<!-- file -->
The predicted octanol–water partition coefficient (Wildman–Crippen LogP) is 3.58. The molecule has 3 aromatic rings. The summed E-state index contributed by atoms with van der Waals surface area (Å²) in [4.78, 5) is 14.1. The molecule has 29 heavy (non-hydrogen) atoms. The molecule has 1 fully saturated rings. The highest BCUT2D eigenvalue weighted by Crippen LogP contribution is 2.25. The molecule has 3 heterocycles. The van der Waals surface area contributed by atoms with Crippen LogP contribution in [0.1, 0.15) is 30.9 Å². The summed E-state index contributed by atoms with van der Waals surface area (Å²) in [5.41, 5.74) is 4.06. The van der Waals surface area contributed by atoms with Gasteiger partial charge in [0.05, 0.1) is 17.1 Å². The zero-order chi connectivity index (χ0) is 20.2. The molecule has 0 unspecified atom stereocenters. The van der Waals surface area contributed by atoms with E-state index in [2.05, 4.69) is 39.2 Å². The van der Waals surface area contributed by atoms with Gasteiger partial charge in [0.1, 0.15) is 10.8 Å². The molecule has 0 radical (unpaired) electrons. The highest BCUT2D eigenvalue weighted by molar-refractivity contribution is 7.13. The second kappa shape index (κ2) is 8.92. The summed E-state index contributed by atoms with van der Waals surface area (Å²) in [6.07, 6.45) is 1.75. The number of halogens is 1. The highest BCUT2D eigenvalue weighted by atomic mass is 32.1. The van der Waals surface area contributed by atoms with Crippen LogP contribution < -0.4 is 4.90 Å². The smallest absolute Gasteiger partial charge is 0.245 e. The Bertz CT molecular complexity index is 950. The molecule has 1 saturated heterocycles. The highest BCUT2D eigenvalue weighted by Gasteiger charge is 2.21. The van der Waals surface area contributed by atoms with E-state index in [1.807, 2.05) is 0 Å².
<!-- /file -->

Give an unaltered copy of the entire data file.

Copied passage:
The predicted octanol–water partition coefficient (Wildman–Crippen LogP) is 3.58. The molecule has 3 aromatic rings. The summed E-state index contributed by atoms with van der Waals surface area (Å²) in [4.78, 5) is 14.1. The molecule has 29 heavy (non-hydrogen) atoms. The molecule has 1 fully saturated rings. The highest BCUT2D eigenvalue weighted by Crippen LogP contribution is 2.25. The molecule has 3 heterocycles. The van der Waals surface area contributed by atoms with Crippen LogP contribution in [0.1, 0.15) is 30.9 Å². The summed E-state index contributed by atoms with van der Waals surface area (Å²) in [5.41, 5.74) is 4.06. The van der Waals surface area contributed by atoms with Gasteiger partial charge in [0.05, 0.1) is 17.1 Å². The zero-order chi connectivity index (χ0) is 20.2. The molecule has 0 unspecified atom stereocenters. The van der Waals surface area contributed by atoms with E-state index in [2.05, 4.69) is 39.2 Å². The van der Waals surface area contributed by atoms with Gasteiger partial charge in [0.1, 0.15) is 10.8 Å². The molecule has 0 radical (unpaired) electrons. The highest BCUT2D eigenvalue weighted by molar-refractivity contribution is 7.13. The second kappa shape index (κ2) is 8.92. The summed E-state index contributed by atoms with van der Waals surface area (Å²) in [6.07, 6.45) is 1.75. The number of halogens is 1. The highest BCUT2D eigenvalue weighted by atomic mass is 32.1. The van der Waals surface area contributed by atoms with Crippen LogP contribution < -0.4 is 4.90 Å². The smallest absolute Gasteiger partial charge is 0.245 e. The Bertz CT molecular complexity index is 950. The molecule has 1 saturated heterocycles. The highest BCUT2D eigenvalue weighted by Gasteiger charge is 2.21. The van der Waals surface area contributed by atoms with E-state index in [1.807, 2.05) is 0 Å².